Osteosynthesis devices

A device for holding together the parts of a fractured bone which has the shape of an open resilient bracelet and which contacts the bone only at several support points.

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The present invention relates to an osteosynthesis device for providing fixation of oblique or spiroidal fractures or the fixation of lateral splinters through a ligature which is incomplete, non constrictive and with continuous resilient pressure.

When the bone is split into various fragments, it has been attempted to maintain the various fragments in place by means of ligatures with a thread of ligatures made with Parham type tapes. However, said ligatures which completely surround the bone are thereby constrictive, and their effect is to interrupt or gravely compromise the vascularization to a point that in such a case the bone thus squeezed breaks on the seat of the ligature.

On the other hand, when the medullary canal of a bone is occupied by a prosthesis or a nail, it is impossible to position a plate or to fix a fragment by positioning correctly a screw, that is by perforating the bone from cortical to cortical.

The device according to the present invention is characterized in that it is made of an open and resilient bracelet formed on it inner wall with several support points which contact the bone during use. Preferably, the number of said support points is three.

The invention will become more apparent from the following description of non limitative embodiments, reference being made to the accompanying drawings wherein:


FIG. 1 is a perspective view of an embodiment of the device of the invention;

FIGS. 2 and 3 are partly sectional schematic views showing two examples of the positioning of the bracelet on a bone;

FIGS. 4 and 5 are two partial cross-sectional schematic views showing two examples of the positioning of the bracelet on a bone, in combination with a plate;

FIG. 6 is a perspective view showing an example of the positioning of the bracelet with a plate on a bone;

FIG. 7 is a partial cross-sectional schematic view showing an example of the positioning of the bracelet on a nailed bone;

FIG. 8 is a perspective view of an alternative embodiment,

FIG. 9 is a cross-sectional view of the device of FIG. 8;

FIG. 10 is a partial cross-sectional schematic view of a further embodiment of the invention,

FIG. 11 is a schematic view of clamps used for the frontal positioning of a bracelet according to the invention, and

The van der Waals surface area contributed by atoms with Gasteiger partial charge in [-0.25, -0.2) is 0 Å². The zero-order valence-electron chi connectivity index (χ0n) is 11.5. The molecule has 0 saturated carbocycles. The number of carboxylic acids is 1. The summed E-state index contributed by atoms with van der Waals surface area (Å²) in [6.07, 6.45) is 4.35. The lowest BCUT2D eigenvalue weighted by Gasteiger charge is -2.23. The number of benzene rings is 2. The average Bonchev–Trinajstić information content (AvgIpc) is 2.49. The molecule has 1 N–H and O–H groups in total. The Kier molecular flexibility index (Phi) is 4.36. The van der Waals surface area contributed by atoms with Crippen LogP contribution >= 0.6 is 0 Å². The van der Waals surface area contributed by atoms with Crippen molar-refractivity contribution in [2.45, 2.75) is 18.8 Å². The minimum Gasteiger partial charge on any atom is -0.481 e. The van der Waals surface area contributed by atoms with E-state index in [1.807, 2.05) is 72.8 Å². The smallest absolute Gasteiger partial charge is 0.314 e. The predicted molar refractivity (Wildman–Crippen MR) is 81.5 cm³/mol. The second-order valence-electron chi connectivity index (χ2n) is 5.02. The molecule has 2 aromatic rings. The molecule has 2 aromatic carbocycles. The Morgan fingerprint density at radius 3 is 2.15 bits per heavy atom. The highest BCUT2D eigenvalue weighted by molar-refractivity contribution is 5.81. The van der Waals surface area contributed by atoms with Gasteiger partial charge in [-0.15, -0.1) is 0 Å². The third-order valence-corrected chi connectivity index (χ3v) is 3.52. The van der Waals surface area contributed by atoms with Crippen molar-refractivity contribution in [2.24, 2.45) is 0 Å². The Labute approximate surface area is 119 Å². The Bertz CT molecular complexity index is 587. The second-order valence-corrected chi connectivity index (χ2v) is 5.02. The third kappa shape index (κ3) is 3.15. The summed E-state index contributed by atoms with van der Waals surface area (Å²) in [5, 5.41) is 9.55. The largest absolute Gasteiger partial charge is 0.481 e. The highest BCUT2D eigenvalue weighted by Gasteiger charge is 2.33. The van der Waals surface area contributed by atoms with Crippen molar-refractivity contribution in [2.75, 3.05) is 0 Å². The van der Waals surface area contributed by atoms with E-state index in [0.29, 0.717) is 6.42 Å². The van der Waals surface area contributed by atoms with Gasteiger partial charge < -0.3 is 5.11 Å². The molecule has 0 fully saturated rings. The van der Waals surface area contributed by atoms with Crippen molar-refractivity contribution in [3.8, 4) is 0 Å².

FIG. 12 is a schematic view of a clamp provided for the lateral positioning of a bracelet according to the invention.


Referring to FIG. 1, the device is a circular bracelet 1 formed with an opening over an angle slightly superior to 90.degree.. The inner wall of the bracelet comprises three bosses 3, 4 and 5 which are pointed and form preferably an apex angle of 90.degree.. As is shown in the figure, bosses 3 and 5 are positioned at the two ends of bracelet 1, boss 4 being in the center.

Each of the outer walls of the bracelet is respectively formed at its ends with a perforated wing 6 or 7.

FIGS. 2 and 3 show the manner in which the open bracelet 1 is used. The splinter B is maintained pressed onto the bone A through the support applied by point A, bracelet 1 being anchored through bosses 3 and 5 onto the bone. In FIG. 3, the bone is broken practically in its middle portion, boss 3 being engaged on one portion and bosses 4 and 5 on the other portion.

The bracelet may also be used for fixating a plate. Normally, a plate has to be screwed by a screw extending completely through the bone from cortical to cortical and through the medullar canal. But, as is shown in FIG. 4, it may happen that the medullar canal is obstructed by a nail such as at 8. In thus case, one of the bosses, such as boss 4, may be introduced into the holes provided in the plate and plate 9 is maintained in place on the bracelet. Generally, the plate screw holes are formed with a countersinking with an apex angle of 90.degree. so that the boss may perfectly fit into the hole. Preferably, the depth of the the screw head countersinking is determined such that the boss 4 point may be in contact with the bone.